•  A report from the United Kingdom raised the disturbing possibility that mutation-negative women from BRCA mutation-positive families could be as much as five times more likely to develop breast cancer than women from the general population (87). If correct, this observation raises major concerns regarding how to counsel women from high-risk families who are true negatives on genetic testing. Of note, the methodologically most appropriate subset in this study, that is, mutation-negative women who had not developed breast cancer before study entry, and who were then followed prospectively for breast cancer development, showed only a twofold increase in breast cancer risk, which was not statistically significant. The data related to this important question have been reviewed (88). The authors suggest that these women may, in fact, have a twofold increase in breast cancer risk and propose that being a mutation-negative member of a mutation-positive family may not exempt women from the usual risks associated with a positive family history of breast cancer. However, the data to support a modification of breast cancer screening guidelines for such patients are not yet in hand. There is evidence that these women tend to overutilize both breast and ovarian screening procedures despite their mutation-negative status (89).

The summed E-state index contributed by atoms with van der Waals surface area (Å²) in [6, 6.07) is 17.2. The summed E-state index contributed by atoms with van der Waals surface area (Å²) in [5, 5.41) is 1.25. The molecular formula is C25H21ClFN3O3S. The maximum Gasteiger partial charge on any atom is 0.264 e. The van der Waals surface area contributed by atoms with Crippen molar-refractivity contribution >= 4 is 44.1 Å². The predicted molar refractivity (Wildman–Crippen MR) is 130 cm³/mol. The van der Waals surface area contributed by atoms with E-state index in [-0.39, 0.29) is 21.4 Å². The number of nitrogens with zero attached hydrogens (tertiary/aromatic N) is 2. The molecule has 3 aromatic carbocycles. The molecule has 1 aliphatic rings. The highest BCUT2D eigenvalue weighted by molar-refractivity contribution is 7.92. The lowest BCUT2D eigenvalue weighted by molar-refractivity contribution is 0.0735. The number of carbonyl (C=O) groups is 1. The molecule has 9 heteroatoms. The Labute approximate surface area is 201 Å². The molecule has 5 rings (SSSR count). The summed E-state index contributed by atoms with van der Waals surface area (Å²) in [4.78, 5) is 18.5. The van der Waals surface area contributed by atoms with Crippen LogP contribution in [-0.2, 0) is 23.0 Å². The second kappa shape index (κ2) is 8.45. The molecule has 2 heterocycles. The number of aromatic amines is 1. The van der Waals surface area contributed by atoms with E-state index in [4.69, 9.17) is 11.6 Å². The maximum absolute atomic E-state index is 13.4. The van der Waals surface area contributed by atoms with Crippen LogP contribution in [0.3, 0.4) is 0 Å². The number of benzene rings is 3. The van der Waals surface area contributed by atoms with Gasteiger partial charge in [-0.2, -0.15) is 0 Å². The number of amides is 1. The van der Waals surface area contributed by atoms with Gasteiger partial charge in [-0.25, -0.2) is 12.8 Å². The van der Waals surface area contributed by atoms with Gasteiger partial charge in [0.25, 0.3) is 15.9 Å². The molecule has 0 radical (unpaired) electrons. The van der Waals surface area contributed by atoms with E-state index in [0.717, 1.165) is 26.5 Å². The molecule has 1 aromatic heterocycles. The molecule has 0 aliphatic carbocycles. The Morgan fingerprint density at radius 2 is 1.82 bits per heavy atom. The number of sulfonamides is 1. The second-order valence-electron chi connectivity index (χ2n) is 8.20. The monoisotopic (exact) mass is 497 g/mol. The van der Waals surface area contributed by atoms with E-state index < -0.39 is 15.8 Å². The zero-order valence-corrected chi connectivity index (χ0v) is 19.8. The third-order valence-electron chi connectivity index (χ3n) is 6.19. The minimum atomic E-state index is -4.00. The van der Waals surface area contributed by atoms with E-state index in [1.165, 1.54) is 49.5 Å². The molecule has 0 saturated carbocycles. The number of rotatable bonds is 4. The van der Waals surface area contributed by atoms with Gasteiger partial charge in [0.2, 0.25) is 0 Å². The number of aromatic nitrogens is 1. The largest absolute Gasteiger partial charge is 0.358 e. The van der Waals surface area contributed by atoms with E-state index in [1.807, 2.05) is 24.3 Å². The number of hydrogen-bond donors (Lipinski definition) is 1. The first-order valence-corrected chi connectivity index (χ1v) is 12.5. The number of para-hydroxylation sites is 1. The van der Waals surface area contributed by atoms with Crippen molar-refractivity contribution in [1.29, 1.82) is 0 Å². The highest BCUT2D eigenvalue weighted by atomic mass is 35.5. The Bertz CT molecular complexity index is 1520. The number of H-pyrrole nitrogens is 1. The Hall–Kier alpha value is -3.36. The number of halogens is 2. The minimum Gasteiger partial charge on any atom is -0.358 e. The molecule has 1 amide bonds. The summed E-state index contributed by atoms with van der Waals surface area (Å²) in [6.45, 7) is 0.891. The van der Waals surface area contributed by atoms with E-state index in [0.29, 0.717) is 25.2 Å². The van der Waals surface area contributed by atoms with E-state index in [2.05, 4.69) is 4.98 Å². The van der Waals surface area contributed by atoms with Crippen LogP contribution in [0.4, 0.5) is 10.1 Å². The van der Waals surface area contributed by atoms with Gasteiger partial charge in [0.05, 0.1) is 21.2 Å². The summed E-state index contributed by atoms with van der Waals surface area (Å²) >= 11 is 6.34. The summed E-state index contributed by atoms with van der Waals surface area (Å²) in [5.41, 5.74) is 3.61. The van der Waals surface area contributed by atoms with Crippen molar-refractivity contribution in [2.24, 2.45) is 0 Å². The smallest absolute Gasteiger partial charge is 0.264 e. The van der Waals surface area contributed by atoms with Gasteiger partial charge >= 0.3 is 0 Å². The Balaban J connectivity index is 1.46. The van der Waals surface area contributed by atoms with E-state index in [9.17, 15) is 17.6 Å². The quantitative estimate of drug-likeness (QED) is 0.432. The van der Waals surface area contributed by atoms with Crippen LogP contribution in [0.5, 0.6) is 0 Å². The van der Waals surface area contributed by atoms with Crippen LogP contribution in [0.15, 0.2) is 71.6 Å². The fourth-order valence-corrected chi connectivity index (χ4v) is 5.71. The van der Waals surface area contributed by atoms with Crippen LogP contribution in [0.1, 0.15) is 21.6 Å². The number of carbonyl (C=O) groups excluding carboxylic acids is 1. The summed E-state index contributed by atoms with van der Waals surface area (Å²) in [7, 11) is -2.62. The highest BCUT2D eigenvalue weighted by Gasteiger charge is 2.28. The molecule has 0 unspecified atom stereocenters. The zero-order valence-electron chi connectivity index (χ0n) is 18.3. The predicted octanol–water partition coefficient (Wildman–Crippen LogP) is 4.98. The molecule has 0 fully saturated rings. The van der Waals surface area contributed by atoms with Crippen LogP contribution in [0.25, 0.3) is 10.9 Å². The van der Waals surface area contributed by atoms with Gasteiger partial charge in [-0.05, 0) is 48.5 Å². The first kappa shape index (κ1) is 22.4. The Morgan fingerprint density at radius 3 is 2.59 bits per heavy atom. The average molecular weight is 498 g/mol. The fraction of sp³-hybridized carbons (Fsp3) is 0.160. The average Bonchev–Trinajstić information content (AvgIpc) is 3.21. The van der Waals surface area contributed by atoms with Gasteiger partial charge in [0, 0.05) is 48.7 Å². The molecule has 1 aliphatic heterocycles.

•  Kauff et al. (90) prospectively studied the risk of ovarian cancer in probands from 165 BRCA1/2 mutation-negative site-specific breast cancer kindreds (ie, no relative had ovarian cancer). The standardized incidence ratio of ovarian cancer in the proband was not increased relative to the Surveillance, Epidemiology, and End Results population, suggesting that women from such families are not at increased risk of ovarian cancer. Further validation of this important observation is awaited.

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75. Visintin I, Feng Z, Longton G, et al. Diagnostic markers for early detection of ovarian cancer. Clin Cancer Res. 2008;14(4):1065–1072.

76. Gronwald J, Tung N, Foulkes WD, et al. Tamoxifen and contra-lateral breast cancer in BRCA1 and BRCA2 carriers—an update. Int J Cancer. 2006;118(9):2281–2284.